January 20, 2020
by Carla Hay
Directed by Michael Thomas Daniel
Culture Representation: Taking place in the fictional rural town of Whiskey Flats, Oregon, “Get Gone” has a cast of American characters who are predominantly white, with a few characters who are African American and Asian.
Culture Clash: A low-budget slasher flick, “Get Gone” shows the conflicts that arise between a sinister backwoods family and anyone who dares to go to the remote area where the family lives.
Culture Audience: Even the most avid horror fans will have a hard time sitting through this poorly made film that isn’t very scary.
Ripping off more than a few ideas from the 1980 “Friday the 13th” film (the first film in the “Friday the 13th” series), the horror flick “Get Gone” is a chore and a bore to watch. And it has nothing to do with the movie’s obviously low budget, because there are plenty of low-budget films that have better-than-average direction and writing. (For example, Oren Peli’s first “Paranormal Activity” movie, which is still the best in the “Paranormal Activity” horror series, was reportedly made for only $15,000.) “Get Gone,” written and directed by Michael Thomas Daniel, looks like a student film that would barely get a passing grade at any top-notch film school. As bad as the movie is, it would be somewhat redeemable if the film could be in the “so bad it’s funny” category, but “Get Gone” has almost no sense of humor. Some of the acting is more painful to watch than the movie’s unrealistic murder scenes.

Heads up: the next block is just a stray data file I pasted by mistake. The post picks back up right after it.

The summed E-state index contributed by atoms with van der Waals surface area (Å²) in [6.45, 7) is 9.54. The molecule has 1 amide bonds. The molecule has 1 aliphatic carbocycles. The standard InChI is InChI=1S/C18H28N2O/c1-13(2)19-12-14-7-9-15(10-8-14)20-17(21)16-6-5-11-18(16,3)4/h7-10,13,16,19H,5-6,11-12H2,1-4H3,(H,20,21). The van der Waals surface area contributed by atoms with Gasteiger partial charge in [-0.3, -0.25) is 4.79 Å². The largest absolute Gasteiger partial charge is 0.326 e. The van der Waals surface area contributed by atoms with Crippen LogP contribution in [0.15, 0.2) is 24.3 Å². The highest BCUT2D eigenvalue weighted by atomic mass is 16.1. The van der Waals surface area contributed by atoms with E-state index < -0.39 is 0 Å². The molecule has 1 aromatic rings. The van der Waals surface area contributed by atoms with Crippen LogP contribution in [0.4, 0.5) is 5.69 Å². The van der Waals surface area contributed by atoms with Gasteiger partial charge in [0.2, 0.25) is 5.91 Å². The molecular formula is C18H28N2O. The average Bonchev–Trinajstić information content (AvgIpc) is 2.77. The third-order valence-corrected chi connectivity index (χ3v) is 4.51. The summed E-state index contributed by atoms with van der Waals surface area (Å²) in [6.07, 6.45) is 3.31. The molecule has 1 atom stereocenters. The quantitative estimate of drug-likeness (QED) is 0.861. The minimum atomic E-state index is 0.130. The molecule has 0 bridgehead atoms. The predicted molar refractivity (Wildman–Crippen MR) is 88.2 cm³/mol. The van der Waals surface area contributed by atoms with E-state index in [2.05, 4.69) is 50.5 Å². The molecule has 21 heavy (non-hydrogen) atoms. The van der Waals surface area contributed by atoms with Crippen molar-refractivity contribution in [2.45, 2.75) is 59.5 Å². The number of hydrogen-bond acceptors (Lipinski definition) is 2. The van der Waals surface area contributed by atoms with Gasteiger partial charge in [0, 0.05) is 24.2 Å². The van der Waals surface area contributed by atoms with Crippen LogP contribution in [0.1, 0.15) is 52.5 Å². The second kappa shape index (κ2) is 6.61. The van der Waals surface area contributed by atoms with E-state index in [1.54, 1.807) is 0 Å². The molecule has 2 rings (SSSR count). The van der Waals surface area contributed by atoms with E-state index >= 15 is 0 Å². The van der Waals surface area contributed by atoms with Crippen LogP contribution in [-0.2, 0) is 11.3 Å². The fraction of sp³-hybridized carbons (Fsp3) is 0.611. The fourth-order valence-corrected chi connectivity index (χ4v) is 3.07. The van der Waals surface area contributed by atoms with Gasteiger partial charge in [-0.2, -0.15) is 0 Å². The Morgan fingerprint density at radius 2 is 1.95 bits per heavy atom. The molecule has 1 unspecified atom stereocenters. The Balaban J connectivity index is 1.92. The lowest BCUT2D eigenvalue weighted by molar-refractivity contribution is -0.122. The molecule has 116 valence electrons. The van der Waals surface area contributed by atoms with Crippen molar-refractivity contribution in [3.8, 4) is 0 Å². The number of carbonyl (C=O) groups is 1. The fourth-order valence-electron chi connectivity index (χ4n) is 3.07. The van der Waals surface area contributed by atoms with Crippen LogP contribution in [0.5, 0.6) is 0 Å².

The “Get Gone” plot is pretty simple: An elderly couple—Don Maxwell (played by Robert Miano) and Mama Maxwell (played by Lin Shaye)—live with their adult sons in a secluded house in the backwoods of the fictional small town of Whiskey Flats, Oregon. And they’re mad as hell. The Maxwell parents have been living on the property for more than 30 years. But now, fracking companies have been drilling in the area, and the owner of the property wants the Maxwells to move.
The state of Oregon has also been battling with the Maxwells for years to leave the property, which is a state game refuge that prohibits hunting. The state claims that the Maxwells have been living on the property illegally, but the Maxwells obviously don’t agree. In the film’s opening scene, a fracking company official named Rico (played by Rico Anderson), has the unpleasant task of telling Don and Mama Maxwell that they’ve run out of time to stay on the property, and that it won’t be long before some men will come over to evict the Maxwells for good.
Meanwhile, there’s a viral video that has started an urban legend that visitors to the property have been disappearing and have probably been killed. (You know where this is headed.) It isn’t long before Hoax Busters, a group whose specialty is debunking urban legends, have traveled from out of town and gathered in the area’s local saloon. The five Hoax Busters people at the saloon are a boss in his 40s named Grant (played by Bradley Stryker) and four of his underlings who are in their 20s: nervous Abbey (played by Emily Shenaut), sassy Connie (played by Caitlin Stryker), wisecracking Kyle (played by Cory Crouser) and arrogant Scott (played by Luke B. Carlson).